U.S. Transportation Secretary Anthony Foxx, Charlotte’s former mayor, touted the Queen City as a model for a nation that he said must move beyond partisan squabbles to fix its crumbling infrastructure.
Foxx spoke Tuesday at the Charlotte Chamber’s annual meeting in one of his highest-profile appearances in the city since taking his Cabinet post. At the chamber’s end-of-the-year gathering, the city’s business and political leaders celebrated 2013 as a year in which Charlotte’s economic recovery accelerated.
Foxx, who was sworn in as the nation’s secretary of transportation in July, said that during his time as mayor he worked with business leaders to put 13,000 Charlotte residents back to work, extend the Lynx Blue Line, host the Democratic National Convention and begin discussions about the proposed east-west streetcar project.
“Despite the economic challenges and shifting political winds, we worked together to put in place the building blocks for the future,” he said, “to give our people and our businesses, now and tomorrow, a solid foundation for growth.”
He added: “We took the long view.”
He said Republicans and Democrats in Washington, despite all the bickering, all agree that the nation’s roads, bridges and other infrastructure aren’t keeping pace with the nation’s needs.
He called for a national transportation plan that integrates roads, transit, rail and air systems. But such ambitious reforms face political headwinds.
The federal highway trust fund, a key source of road-building and maintenance money for states, is “teetering on the edge” of solvency, he said. And the current two-year transportation bill is nearing expiration.
“Despite all this, I still believe we can tackle our infrastructure deficit,” he said. “And I believe we can do it in the same way we accomplished so much here in Charlotte: by pulling together.”
He called for the federal transportation department to move projects faster, especially major ones where “an awful lot of time and money” is spent meeting federal requirements.
Asked by reporters later if there were any Charlotte projects that fit that description, he said ethics rules prevent him from speaking specifically about projects in his hometown. However, he said growing areas of the South and West are increasingly congested and in need of new infrastructure.
The fate of the streetcar plan he championed remains unclear. It failed earlier this year to win a key federal grant, but city officials said they will keep seeking ways to finance it.
The streetcar plan splintered the City Council during Foxx’s tenure, with current Mayor Patrick Cannon and others initially declining to support it. The chamber also balked at supporting the project, despite Foxx’s declarations at the time that it was crucial to Charlotte’s development.
In a brief question-and-answer session with reporters, Foxx congratulated Cannon on winning the mayor’s office. “He’s a good politician. He knows this city well,” Foxx said. “He’s been around for 20 years doing things for the city. For him it’s just going to be a matter of waking up every day and getting after making the city better.”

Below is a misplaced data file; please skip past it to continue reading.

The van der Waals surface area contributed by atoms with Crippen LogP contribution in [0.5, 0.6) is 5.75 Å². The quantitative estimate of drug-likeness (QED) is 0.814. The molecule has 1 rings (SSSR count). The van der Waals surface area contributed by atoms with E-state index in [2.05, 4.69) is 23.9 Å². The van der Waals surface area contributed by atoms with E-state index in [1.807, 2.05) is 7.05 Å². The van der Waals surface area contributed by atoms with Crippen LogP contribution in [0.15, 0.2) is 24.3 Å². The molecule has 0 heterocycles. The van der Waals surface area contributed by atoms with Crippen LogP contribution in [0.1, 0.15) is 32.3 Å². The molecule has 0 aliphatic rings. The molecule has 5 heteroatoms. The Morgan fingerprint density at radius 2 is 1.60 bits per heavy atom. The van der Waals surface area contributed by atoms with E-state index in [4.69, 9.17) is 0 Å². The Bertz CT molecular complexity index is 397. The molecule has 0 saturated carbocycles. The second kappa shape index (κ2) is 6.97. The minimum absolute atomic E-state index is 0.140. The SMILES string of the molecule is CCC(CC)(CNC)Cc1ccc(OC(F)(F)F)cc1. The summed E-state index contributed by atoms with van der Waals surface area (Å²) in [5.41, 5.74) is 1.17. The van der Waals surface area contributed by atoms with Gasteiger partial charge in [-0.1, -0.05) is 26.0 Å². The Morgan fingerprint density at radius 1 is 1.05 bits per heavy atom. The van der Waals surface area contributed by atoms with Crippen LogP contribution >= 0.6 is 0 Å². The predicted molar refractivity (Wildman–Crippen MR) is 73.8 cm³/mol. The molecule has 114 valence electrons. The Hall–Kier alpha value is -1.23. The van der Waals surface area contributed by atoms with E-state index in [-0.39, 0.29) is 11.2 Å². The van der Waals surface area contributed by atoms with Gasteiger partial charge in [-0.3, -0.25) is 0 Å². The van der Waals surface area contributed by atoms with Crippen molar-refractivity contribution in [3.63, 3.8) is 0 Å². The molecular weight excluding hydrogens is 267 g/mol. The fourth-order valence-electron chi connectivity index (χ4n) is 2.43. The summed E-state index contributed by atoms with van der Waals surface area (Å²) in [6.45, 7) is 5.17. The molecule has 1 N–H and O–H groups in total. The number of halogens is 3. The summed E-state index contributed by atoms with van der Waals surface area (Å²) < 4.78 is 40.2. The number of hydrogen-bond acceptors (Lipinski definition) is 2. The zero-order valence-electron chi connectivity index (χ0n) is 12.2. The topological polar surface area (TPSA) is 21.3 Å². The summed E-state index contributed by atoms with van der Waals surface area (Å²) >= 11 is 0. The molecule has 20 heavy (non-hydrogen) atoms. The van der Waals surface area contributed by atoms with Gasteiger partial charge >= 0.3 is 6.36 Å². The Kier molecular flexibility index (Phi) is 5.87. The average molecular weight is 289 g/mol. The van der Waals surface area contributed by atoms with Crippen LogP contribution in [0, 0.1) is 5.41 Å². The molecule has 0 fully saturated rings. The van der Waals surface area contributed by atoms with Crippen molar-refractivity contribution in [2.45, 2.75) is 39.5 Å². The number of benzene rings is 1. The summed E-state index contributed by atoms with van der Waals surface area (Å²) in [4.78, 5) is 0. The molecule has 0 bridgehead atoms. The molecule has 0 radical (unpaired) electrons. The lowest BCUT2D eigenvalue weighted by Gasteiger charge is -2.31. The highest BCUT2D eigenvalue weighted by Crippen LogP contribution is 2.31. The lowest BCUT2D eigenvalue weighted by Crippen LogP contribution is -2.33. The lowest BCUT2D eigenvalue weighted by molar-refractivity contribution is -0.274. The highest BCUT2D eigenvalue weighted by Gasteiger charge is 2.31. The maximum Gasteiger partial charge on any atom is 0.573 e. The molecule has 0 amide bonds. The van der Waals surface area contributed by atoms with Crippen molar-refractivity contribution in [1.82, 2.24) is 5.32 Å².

Asked if he had had a chance to speak with Cannon, Foxx said he sent him a personal note after the election.
Celebrating job gains
Chamber officials used the night to celebrate what outgoing board Chairman Brett Carter called a successful year that found the chamber “crushing” its new jobs goals.
The chamber said Charlotte landed 7,208 new jobs this year, compared with the chamber’s goal of 5,100, and $728 million in new capital investment, compared with a goal of $415 million.
“We’ve had an energized year,” Carter said, noting the chamber’s “Power Up” theme for 2013.
Chamber President Bob Morgan said 77 percent of the year’s job growth had come from existing companies. A representative from Publix, the Florida-based grocery chain that is rapidly expanding in Charlotte, told the crowd gathered at the NASCAR Hall of Fame to expect more Publix stores and jobs in 2014.
“With intense competition, the real winner in Charlotte is going to be the Charlotte grocery customer,” said Publix’s Chuck Roskovich, “you and your neighbors.”
Awards for area leaders
The night also included awards for Charlotte business leaders. Former Nucor Steel CEO Dan DiMicco won the chamber’s Citizen of the Carolinas award. The Belk Innovation in Diversity Award went to the Moore & Van Allen law firm and UNC Charlotte.
Former Bank of America CEO Hugh McColl presented David Darnell, the bank’s current co-chief operating officer, with a special Diversity Champion Award for his work with the Charlotte Minority Economic Development Initiative, a group that puts minority-owned businesses in relationships with major corporations.
Carter passed the chairman’s gavel to Carolinas Healthcare System CEO Michael Tarwater, who said “Healthy Charlotte” will be the chamber’s theme for 2014. He said the theme embraces not just physical health, but the community’s overall vibrancy, including jobs, education, clean air and energy.
One study, he said, found Charlotte ranked toward the bottom of a list of healthiest communities.
“Among the many accolades we’ve received, (healthiness) isn’t one of them,” he said. “I think Charlotte can do better. … A healthy Charlotte will continue to attract new companies and new jobs.”
Frazier: 704-358-5145; @ericfraz on Twitter
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